In combat I was “Nicole.” Not that I was a leader of troops, mind you. I was her in the way I dealt with things under fire. I did as I was trained and did my job to the best of my ability.

I’m also “Nicole” now. I’ve sat on beaches and wrote resignation letters I would never send. I’ve learned the lessons she learns and I found the answers she finds.

I’m telling you this because it matters. “Tideline” will affect people who view it. The burden I have to share with you is that we cannot take the “easy” path on any part of this production. I know things will get hectic. I know money is going to be tight, schedules are going to get scrambled and hope will be tested.

But – if we do this and do this right – we can impact those for whom the discussions raised in the film have never been aired. We carry the burden of being “first” to do this story in a non-sensationalistic, grounded but powerful way. If we pull it off, we may even save a life.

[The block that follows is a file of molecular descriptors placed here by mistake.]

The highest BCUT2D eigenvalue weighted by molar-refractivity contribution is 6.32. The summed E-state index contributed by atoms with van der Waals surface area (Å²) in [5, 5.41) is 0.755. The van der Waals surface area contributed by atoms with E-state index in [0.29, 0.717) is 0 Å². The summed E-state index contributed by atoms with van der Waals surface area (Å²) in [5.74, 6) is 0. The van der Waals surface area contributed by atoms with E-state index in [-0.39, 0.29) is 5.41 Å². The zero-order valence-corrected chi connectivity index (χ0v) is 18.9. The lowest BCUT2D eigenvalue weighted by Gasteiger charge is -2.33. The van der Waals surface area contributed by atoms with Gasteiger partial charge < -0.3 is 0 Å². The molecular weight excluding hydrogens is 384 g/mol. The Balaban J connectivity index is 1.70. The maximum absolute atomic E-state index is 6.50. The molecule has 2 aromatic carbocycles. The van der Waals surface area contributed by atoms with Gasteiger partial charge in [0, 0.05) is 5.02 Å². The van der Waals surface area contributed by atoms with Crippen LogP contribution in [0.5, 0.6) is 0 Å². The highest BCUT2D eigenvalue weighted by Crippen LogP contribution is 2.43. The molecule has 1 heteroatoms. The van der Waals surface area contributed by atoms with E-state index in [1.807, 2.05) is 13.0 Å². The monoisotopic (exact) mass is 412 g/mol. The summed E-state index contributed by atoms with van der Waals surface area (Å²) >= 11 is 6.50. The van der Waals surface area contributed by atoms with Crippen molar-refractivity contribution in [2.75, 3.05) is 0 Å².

So, now the burden is all of ours. Now, all of us will walk the tideline together.

Take care,

-Rick Wood

Really busy day here at Tideline HQ. First off, we sent out our official press release to several news organizations here in Florida.
Second, and even more daunting, is the fact that we've begun fundraising via Kickstarter. It works like this: People see projects they are interested in and "pledge" funds (in our case $1 - much as anyone's willing to pledge, really). For the pledge, backers receive rewards.  We have some neat stuff in our rewards tiers...everything from t-shirts to actual props used in the film!
To back the film through Kickstarter is a no-risk proposition. If we reach our goal ($3,000), then money is collected securely through the Kickstarter website/ If we don't reach our goal, no money is collected and we start from scratch.
I've done this successfully for two other films and think it works really well.
The nail-biter part is that we have just over a month to get to our goal.
I think there are enough folks out there who believe in the project and its message, though. We'll do it.